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Parents worry, anticipate 'rollercoaster' as Texas kids return to school amid COVID surge

Keren Carrión
Paul Andres gives a pep talk to his daughter, Mea, 5, before her first day of school at Lakewood Elementary. Andres said his daughter is double-vaccinated. "We're doing the best we can," he said.

The omicron variant of COVID-19 continues to spread throughout the state as classes resume for most Texas school kids after their holiday break.

Many school districts across North Texas resumed classes this week after a couple weeks off for winter break.

Some parents at Lakewood Elementary School in the Dallas Independent School District shared their complicated feelings about sending children back into classrooms, as the highly contagious omicron variant of COVID-19 continues to surge.

Uncertainty persists

Amid the hugs and "love you's," help with backpacks and face masks, mom Lauren Cureton was ready for a return to the daily schedule when school resumed Wednesday. Her family was able to get away to France over the winter break.

"We all got tested before we went and after we came back," Cureton said. "Over there, you have to have a health pass to go into every restaurant and every store...so we felt safe. But it was awesome to just get away and feel normal for a bit.”

But Cureton said the sharp spike in COVID-19 cases means uncertainty and worry persist.

“I feel like it gets better and then it gets worse and it gets better and it gets worse,” Cureton said. “How long is that going to last? I mean, I feel like until everyone gets vaccinated and gets on board with taking care of each other, it's going to be this roller coaster for a while.”

Keren Carrión
Kids return to in-person learning on January 2022 as the omicron variant surges.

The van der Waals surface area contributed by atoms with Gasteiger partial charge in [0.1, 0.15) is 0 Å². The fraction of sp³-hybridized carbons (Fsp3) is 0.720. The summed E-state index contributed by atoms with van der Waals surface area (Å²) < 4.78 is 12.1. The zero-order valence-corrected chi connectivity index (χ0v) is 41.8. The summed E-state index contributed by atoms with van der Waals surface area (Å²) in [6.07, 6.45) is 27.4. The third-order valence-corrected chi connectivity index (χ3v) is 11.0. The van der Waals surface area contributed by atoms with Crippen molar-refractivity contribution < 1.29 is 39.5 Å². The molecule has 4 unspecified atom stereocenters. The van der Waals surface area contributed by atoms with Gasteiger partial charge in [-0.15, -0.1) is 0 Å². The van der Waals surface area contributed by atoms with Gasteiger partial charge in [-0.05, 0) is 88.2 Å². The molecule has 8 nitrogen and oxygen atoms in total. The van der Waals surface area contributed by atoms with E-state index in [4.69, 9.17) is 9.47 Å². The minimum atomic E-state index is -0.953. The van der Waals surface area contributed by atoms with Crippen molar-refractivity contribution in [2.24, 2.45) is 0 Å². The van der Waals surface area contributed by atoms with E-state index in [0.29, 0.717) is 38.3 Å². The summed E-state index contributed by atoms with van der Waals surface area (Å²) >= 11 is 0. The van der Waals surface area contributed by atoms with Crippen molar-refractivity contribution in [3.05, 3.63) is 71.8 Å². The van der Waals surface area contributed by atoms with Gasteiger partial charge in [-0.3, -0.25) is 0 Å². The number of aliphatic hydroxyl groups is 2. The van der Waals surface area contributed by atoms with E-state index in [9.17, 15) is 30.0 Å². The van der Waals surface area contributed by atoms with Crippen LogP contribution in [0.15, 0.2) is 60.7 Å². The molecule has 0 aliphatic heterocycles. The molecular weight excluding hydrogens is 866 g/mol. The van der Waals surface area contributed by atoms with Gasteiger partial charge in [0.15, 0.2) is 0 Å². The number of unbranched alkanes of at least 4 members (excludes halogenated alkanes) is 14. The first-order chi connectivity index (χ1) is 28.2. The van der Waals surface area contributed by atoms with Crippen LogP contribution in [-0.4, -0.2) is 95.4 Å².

Jim Barrett said his entire family had been vaccinated and also received their booster shots. He’s aware, however, that many Texans remain unvaccinated.

“I don't understand why everyone's so reluctant to get shots,” said Barrett. “You know, we've been doing it for decades with all the shots required to go to school anyway. Everyone's had their measles, mumps, rubella shot. Why not (the) COVID shot?”

Another Lakewood Elementary parent, Joe Hildebrand, likes that his kids are back in class. They’re also all vaccinated and the district makes them mask up.

“By a long shot. It's far more important for the kids to be in school than to be at home,” he said. “The importance of education far outweighs the risks of the virus.”

To mitigate that risk, Dallas ISD insists everyone on any school property wear a mask. That runs counter to the governor’s order against any mask mandate.

Keren Carrión
A little girl takes a mask from the crossing guard at Lakewood Elementary in Dallas, on the first day back to school, on Jan. 5, 2022.

With omicron’s spread, a few Texas school districts chose to postpone in-person classes. Lancaster ISD for example will hold virtual classes this week. It’ll welcome students back on Monday, Jan. 10. Other Texas districts re-opening later than planned — because of omicron — include Weslaco, Driscoll, Mercedes, Kingsville and Bishop.

Got a tip? Email Reporter Bill Zeeble at bzeeble@kera.org. You can follow him on Twitter @bzeeble.

Copyright 2022 KERA

background:white">Bill Zeeble has been a full-time reporter at Dallas NPR station KERA since 1992, covering everything from medicine to the Mavericks and education to environmental issues. He’s won numerous awards over the years, with top honors from the Dallas Press Club, Texas Medical Association, the Dallas and Texas Bar Associations, the American Diabetes Association and a national health reporting grant from the Kaiser Family Foundation. Zeeble was born in Philadelphia, Pa. and grew up in the nearby suburb of Cherry Hill, NJ, where he became an accomplished timpanist and drummer. Heading to college near Chicago on a scholarship, he fell in love with public radio, working at the college classical/NPR station, and he has pursued public radio ever since.